Fortunately, at this time no vulnerabilities are known to have been exploited in the wild. However, one vulnerability from MS16-092 and MS16-094 is known to be publicly disclosed (CVE-2016-3272 and CVE-2016-3287 respectively).

 

Users should be wary of untrusted sources as maliciously crafted content could allow an attacker to remotely execute code in-order to gain the same rights as your user account. Your best protection against these threats is to patch you systems as quickly as possible. Administrators, be sure to review this month’s bulletins and in accordance with your specific configuration, prioritize your deployment of this months’ updates. At a minimum, ensure to patch systems affected by critical bulletins (MS16-084, MS16-085, MS16-086, MS16-087, MS16-088 and MS16-093).

Auditing your systems for compliance with secure configuration policies like CIS, DISA STIGs, and USBCG is an important part of any effective security program, not to mention a requirement for many industry and regulatory compliances like PCI, DSS, and FISMA. With Nexpose, you can automate this assessment using our Policy Manager feature.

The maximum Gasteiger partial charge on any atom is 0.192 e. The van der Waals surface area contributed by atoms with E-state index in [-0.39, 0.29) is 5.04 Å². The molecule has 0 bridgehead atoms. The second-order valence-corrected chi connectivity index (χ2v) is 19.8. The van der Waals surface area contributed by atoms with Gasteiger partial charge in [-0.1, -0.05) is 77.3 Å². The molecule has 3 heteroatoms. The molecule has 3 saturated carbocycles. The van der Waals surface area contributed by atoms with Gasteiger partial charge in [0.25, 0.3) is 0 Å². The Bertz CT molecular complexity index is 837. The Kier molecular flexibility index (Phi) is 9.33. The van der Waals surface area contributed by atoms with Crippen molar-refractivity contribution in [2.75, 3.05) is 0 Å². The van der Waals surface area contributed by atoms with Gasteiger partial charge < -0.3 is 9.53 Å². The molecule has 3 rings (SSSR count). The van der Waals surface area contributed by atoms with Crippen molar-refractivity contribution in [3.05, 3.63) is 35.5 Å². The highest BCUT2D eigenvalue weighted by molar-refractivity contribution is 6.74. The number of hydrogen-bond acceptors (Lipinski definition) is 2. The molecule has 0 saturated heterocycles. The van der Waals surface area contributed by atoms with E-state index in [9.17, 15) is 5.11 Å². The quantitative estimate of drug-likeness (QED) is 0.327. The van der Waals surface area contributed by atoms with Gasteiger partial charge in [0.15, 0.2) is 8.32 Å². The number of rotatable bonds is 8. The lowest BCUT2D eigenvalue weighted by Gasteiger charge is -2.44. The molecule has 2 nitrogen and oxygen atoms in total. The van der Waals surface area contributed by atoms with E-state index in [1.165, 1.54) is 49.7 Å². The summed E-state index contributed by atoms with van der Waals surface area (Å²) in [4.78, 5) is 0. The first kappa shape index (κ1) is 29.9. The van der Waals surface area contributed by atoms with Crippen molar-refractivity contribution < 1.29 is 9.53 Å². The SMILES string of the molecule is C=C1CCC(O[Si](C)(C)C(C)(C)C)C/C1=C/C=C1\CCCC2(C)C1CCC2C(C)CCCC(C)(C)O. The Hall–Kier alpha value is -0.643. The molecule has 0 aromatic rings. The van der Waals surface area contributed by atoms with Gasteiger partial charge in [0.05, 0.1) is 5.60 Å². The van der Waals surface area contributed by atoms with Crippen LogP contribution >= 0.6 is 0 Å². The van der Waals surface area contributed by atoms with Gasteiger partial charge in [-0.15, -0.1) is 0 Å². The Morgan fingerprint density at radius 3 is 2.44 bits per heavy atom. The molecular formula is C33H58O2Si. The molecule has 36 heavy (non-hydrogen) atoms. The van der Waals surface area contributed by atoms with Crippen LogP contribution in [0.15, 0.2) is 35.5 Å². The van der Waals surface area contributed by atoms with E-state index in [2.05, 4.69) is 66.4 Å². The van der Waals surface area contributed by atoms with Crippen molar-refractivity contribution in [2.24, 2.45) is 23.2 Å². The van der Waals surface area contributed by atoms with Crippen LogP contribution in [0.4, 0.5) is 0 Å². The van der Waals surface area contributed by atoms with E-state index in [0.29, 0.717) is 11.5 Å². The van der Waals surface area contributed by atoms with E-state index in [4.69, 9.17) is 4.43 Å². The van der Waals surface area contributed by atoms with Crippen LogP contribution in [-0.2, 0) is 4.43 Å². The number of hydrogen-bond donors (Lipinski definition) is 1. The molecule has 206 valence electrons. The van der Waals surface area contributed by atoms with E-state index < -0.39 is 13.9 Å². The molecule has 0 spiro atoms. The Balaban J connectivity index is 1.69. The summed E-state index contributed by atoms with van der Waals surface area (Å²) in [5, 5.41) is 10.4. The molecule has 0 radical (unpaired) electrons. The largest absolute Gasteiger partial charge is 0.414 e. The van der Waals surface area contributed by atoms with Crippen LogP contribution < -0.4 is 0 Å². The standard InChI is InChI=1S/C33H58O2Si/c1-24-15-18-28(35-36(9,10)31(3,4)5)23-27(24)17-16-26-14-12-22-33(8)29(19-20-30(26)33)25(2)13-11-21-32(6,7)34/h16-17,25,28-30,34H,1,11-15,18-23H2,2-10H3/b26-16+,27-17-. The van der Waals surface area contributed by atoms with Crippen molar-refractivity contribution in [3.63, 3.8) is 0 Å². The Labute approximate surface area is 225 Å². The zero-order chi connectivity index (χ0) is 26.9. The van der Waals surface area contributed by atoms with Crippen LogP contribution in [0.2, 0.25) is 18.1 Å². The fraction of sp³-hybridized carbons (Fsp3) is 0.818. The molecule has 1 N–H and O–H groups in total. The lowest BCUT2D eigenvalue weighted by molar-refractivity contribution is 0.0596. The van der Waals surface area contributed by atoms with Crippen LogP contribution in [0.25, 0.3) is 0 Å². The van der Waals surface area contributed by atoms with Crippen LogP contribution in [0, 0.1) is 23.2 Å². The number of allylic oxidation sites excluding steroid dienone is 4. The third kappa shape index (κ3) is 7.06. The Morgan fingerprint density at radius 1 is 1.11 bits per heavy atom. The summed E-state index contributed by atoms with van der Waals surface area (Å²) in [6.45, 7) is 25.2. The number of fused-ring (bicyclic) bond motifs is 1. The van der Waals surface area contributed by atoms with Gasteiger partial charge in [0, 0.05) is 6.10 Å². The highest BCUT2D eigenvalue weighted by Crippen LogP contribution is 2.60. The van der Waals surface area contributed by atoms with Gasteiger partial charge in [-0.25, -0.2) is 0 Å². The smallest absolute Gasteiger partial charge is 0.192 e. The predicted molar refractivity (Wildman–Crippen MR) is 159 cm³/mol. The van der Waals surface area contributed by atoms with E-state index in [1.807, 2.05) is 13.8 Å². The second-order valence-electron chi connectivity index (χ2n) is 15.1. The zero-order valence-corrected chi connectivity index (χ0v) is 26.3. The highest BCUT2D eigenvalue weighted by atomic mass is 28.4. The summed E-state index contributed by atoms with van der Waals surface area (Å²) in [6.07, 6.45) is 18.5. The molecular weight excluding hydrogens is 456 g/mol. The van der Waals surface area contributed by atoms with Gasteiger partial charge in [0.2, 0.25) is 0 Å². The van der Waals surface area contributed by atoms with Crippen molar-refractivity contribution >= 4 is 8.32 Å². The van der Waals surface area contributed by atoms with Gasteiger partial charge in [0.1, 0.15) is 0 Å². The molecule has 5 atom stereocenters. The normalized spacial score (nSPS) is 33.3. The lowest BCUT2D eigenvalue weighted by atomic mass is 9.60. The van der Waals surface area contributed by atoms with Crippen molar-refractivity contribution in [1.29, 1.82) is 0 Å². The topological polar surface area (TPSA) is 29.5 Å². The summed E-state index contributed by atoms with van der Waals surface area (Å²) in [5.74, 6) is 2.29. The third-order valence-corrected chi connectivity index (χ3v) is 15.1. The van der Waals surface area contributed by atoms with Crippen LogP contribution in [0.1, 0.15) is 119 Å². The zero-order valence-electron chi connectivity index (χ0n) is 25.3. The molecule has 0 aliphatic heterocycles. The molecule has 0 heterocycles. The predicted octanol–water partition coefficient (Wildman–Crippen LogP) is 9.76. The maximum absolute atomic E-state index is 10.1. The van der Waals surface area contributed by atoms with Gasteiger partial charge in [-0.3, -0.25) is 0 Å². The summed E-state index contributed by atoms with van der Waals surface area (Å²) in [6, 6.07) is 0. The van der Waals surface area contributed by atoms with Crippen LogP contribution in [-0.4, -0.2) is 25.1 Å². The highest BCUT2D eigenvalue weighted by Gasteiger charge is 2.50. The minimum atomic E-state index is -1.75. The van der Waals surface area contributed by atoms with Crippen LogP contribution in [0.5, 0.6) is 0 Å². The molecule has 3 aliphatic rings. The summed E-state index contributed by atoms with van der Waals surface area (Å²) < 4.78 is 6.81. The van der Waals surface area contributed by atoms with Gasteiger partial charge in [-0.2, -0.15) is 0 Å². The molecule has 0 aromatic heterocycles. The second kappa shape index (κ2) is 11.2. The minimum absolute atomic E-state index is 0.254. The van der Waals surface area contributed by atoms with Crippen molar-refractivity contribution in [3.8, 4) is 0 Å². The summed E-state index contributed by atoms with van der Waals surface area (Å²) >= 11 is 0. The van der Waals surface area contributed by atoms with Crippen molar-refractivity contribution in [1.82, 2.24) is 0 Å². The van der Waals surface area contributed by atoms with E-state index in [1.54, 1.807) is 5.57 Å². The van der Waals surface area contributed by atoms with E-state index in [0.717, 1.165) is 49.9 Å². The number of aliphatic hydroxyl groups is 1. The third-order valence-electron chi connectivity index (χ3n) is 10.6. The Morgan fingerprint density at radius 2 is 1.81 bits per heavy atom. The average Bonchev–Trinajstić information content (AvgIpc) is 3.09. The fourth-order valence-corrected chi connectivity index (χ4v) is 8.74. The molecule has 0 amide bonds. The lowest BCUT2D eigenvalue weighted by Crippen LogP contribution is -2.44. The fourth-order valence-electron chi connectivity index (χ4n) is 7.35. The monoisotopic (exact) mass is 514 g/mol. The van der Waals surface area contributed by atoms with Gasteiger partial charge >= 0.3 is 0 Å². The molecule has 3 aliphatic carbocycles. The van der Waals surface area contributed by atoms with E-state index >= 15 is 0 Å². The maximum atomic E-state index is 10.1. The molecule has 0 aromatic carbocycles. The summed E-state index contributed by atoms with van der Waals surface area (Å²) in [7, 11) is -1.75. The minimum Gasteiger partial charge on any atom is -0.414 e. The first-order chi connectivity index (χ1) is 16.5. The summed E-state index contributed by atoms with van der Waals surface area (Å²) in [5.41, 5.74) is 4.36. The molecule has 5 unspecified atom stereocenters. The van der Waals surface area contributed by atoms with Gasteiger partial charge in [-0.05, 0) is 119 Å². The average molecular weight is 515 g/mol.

Back in March we launched two brand new policy report templates, Policy Rule Breakdown Summary and Top Policy Remediations, to help organizations understand how compliant their assets are and actions to take to improve their compliance posture. You can read more about these reports here.

 

After receiving lots of great feedback, we’ve added two more policy reports in the latest version of Nexpose: Policy Details and Top Policy Remediations with Details. These provide additional information like policy rules, test results, and step-by-step remediation instructions so you can drill into the details and take control of your compliance program.